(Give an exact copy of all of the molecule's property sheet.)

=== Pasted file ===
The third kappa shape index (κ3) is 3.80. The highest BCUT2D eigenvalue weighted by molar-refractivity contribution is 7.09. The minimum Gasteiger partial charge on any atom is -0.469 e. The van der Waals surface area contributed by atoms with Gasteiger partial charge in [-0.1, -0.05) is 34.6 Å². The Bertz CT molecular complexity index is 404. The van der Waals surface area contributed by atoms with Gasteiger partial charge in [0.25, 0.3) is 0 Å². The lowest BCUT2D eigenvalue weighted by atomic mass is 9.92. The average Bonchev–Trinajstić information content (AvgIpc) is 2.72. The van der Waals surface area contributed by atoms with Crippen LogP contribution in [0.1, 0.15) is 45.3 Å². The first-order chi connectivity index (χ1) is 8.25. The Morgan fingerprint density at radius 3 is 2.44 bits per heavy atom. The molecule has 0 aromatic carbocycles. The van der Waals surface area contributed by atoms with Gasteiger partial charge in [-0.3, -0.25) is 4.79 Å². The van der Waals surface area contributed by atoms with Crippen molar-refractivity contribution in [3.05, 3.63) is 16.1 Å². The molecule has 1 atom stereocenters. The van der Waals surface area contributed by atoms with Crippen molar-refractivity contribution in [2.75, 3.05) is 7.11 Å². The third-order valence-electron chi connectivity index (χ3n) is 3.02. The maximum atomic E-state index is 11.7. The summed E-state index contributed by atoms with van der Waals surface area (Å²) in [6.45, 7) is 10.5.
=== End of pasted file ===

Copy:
The third kappa shape index (κ3) is 3.80. The highest BCUT2D eigenvalue weighted by molar-refractivity contribution is 7.09. The minimum Gasteiger partial charge on any atom is -0.469 e. The van der Waals surface area contributed by atoms with Gasteiger partial charge in [-0.1, -0.05) is 34.6 Å². The Bertz CT molecular complexity index is 404. The van der Waals surface area contributed by atoms with Gasteiger partial charge in [0.25, 0.3) is 0 Å². The lowest BCUT2D eigenvalue weighted by atomic mass is 9.92. The average Bonchev–Trinajstić information content (AvgIpc) is 2.72. The van der Waals surface area contributed by atoms with Crippen LogP contribution in [0.1, 0.15) is 45.3 Å². The first-order chi connectivity index (χ1) is 8.25. The Morgan fingerprint density at radius 3 is 2.44 bits per heavy atom. The molecule has 0 aromatic carbocycles. The van der Waals surface area contributed by atoms with Gasteiger partial charge in [-0.3, -0.25) is 4.79 Å². The van der Waals surface area contributed by atoms with Crippen molar-refractivity contribution in [3.05, 3.63) is 16.1 Å². The molecule has 1 atom stereocenters. The van der Waals surface area contributed by atoms with Crippen molar-refractivity contribution in [2.75, 3.05) is 7.11 Å². The third-order valence-electron chi connectivity index (χ3n) is 3.02. The maximum atomic E-state index is 11.7. The summed E-state index contributed by atoms with van der Waals surface area (Å²) in [6.45, 7) is 10.5.